I have done it again.
One year in every ten
I manage it——

A sort of walking miracle, my skin
Bright as a Nazi lampshade,
My right foot

A paperweight,
My face a featureless, fine
Jew linen.

Peel off the napkin
O my enemy.
Do I terrify?——

The nose, the eye pits, the full set of teeth?
The sour breath
Will vanish in a day.

Soon, soon the flesh
The grave cave ate will be
At home on me

And I a smiling woman.
I am only thirty.
And like the cat I have nine times to die.

This is Number Three.
What a trash
To annihilate each decade.

What a million filaments.
The peanut-crunching crowd
Shoves in to see

Them unwrap me hand and foot——
The big strip tease.
Gentlemen, ladies

These are my hands
My knees.
I may be skin and bone,

Nevertheless, I am the same, identical woman.
The first time it happened I was ten.
It was an accident.

The second time I meant
To last it out and not come back at all.
I rocked shut

As a seashell.
They had to call and call
And pick the worms off me like sticky pearls.

Is an art, like everything else.
I do it exceptionally well.

I do it so it feels like hell.
I do it so it feels real.
I guess you could say I’ve a call.

It’s easy enough to do it in a cell.
It’s easy enough to do it and stay put.
It’s the theatrical

Comeback in broad day
To the same place, the same face, the same brute
Amused shout:

‘A miracle!’
That knocks me out.
There is a charge

For the eyeing of my scars, there is a charge
For the hearing of my heart——
It really goes.

And there is a charge, a very large charge
For a word or a touch
Or a bit of blood

Or a piece of my hair or my clothes.
So, so, Herr Doktor.
So, Herr Enemy.

I am your opus,
I am your valuable,
The pure gold baby

That melts to a shriek.
I turn and burn.
Do not think I underestimate your great concern.

Ash, ash—
You poke and stir.
Flesh, bone, there is nothing there——

A cake of soap,
A wedding ring,
A gold filling.

Herr God, Herr Lucifer

Out of the ash
I rise with my red hair
And I eat men like air.

Analysis of "Lady Lazarus" Stanza by Stanza

Stanza 1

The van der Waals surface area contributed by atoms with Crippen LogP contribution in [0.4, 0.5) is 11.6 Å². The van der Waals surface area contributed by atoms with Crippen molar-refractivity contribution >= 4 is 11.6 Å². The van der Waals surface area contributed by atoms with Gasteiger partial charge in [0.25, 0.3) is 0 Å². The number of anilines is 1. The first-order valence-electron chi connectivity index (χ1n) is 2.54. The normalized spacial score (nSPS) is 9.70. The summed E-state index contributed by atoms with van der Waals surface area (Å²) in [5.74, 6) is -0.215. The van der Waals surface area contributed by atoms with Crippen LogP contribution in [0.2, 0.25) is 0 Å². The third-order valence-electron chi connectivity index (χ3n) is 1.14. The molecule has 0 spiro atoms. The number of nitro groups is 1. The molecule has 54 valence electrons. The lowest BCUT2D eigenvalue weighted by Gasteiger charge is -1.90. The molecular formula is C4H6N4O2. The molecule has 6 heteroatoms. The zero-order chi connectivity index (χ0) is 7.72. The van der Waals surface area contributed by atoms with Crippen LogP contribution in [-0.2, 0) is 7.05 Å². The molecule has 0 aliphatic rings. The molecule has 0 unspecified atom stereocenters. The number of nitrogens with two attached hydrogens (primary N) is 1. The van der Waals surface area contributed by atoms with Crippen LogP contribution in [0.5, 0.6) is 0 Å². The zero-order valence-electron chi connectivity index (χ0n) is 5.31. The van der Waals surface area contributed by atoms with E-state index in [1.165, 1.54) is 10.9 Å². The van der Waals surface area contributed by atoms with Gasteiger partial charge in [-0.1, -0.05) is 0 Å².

That famous opening line, end-stopped for emphasis and effect, is matter of fact and fateful too. The conversational tone continues into the second line, as if the speaker is fully too familiar with her personal history and has been 'measuring' out whatever it is she has done, but not in coffee spoons (like Eliot's "Prufrock').

The dash at the end of the third line leads the reader on and allows for that casual second stanza opening.

Stanza 2

Lazarus, from the title, was raised from the dead by Christ (bible John 11. 1-44) and this allusion is mirrored in the speaker's own use of the word. She's inferring that she shouldn't really be around (alive any longer) but she is.

The first line ends with enjambment, the line running on. The second line, infamous, refers to the appalling fact that in the Nazi death camps the skin of victims was used to make lampshades (and soap).

Plath's use of this is shocking, the reasons complex, part to do with the relationship she had with her father Otto Plath, a German scientist who died prematurely when Sylvia was only eight years old. It seems that she never forgave him.

The third line alludes to the foot (also mentioned in her poem "Daddy") which is a symbol of the speaker's life.

Stanza 3

Metaphorically the foot is a paperweight, an object used to keep papers in place, so not used for walking—this foot isn't getting anywhere, this life isn't going anywhere?

Her face is indistinctive Again, a reference to the Jews and their awful treatment by the Nazis. There is something bleak and rather eerie about this masking effect. The image is also surreal—the speaker is steadily creating a weird persona.

Stanza 4

And the first appearance of the enemy, asked to peel off the napkin, presumably the one covering the speaker's face. This demand comes out of the blue - the speaker is not alone - and the eleventh line O my enemy has a dramatic feel.

The first of only two questions in the poem seems to be the speaker presuming that she terrifies the enemy, because she is dead?

Stanza 5

The second question goes through nose, eyes and teeth...and breath. So she is still alive? Yes, it seems. But it will vanish in a that the sourness or the breath itself?

This is a rather gruesome picture building, the speaker dead but alive, like a zombie.

Stanza 6

A curious mix of personification and metaphor makes this one of the unusual stanzas.

Note the enjambment throughout this stanza, and the repeated soon, which is rather hopeful in tone, pointing to the near future. And just what is the grave cave? Is it a grave where the speaker has been buried? Perhaps it's not to be taken literally. It could be a symbol of domestic life, dull routine, which Sylvia Plath at times it ate her up.